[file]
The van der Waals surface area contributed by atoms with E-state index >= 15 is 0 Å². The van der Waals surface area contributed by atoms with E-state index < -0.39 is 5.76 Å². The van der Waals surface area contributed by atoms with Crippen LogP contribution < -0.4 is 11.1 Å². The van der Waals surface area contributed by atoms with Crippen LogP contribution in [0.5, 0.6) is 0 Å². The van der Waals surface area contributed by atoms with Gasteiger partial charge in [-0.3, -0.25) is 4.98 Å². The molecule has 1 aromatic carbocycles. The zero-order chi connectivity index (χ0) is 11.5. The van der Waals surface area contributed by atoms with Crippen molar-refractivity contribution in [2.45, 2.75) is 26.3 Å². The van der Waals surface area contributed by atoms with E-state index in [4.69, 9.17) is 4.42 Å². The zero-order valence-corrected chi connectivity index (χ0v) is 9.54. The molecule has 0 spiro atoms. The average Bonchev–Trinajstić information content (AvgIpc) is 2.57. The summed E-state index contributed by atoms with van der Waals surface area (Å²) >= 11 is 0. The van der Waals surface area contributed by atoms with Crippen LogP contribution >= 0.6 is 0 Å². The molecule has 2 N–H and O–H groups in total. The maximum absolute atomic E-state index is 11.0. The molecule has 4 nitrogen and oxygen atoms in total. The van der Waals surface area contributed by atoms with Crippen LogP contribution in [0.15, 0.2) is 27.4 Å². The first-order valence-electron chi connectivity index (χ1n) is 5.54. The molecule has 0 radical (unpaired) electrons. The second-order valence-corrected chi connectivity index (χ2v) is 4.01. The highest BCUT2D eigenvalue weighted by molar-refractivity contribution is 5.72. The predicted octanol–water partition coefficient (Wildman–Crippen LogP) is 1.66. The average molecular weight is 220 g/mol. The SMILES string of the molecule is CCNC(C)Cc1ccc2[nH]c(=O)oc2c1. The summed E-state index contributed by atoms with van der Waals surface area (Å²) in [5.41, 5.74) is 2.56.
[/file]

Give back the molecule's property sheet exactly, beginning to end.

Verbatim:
The van der Waals surface area contributed by atoms with E-state index >= 15 is 0 Å². The van der Waals surface area contributed by atoms with E-state index < -0.39 is 5.76 Å². The van der Waals surface area contributed by atoms with Crippen LogP contribution < -0.4 is 11.1 Å². The van der Waals surface area contributed by atoms with Crippen LogP contribution in [0.5, 0.6) is 0 Å². The van der Waals surface area contributed by atoms with Gasteiger partial charge in [-0.3, -0.25) is 4.98 Å². The molecule has 1 aromatic carbocycles. The zero-order chi connectivity index (χ0) is 11.5. The van der Waals surface area contributed by atoms with Crippen molar-refractivity contribution in [2.45, 2.75) is 26.3 Å². The van der Waals surface area contributed by atoms with E-state index in [4.69, 9.17) is 4.42 Å². The zero-order valence-corrected chi connectivity index (χ0v) is 9.54. The molecule has 0 spiro atoms. The average Bonchev–Trinajstić information content (AvgIpc) is 2.57. The summed E-state index contributed by atoms with van der Waals surface area (Å²) >= 11 is 0. The van der Waals surface area contributed by atoms with Crippen LogP contribution >= 0.6 is 0 Å². The molecule has 2 N–H and O–H groups in total. The maximum absolute atomic E-state index is 11.0. The molecule has 4 nitrogen and oxygen atoms in total. The van der Waals surface area contributed by atoms with Crippen LogP contribution in [0.15, 0.2) is 27.4 Å². The first-order valence-electron chi connectivity index (χ1n) is 5.54. The molecule has 0 radical (unpaired) electrons. The second-order valence-corrected chi connectivity index (χ2v) is 4.01. The highest BCUT2D eigenvalue weighted by molar-refractivity contribution is 5.72. The predicted octanol–water partition coefficient (Wildman–Crippen LogP) is 1.66. The average molecular weight is 220 g/mol. The SMILES string of the molecule is CCNC(C)Cc1ccc2[nH]c(=O)oc2c1. The summed E-state index contributed by atoms with van der Waals surface area (Å²) in [5.41, 5.74) is 2.56.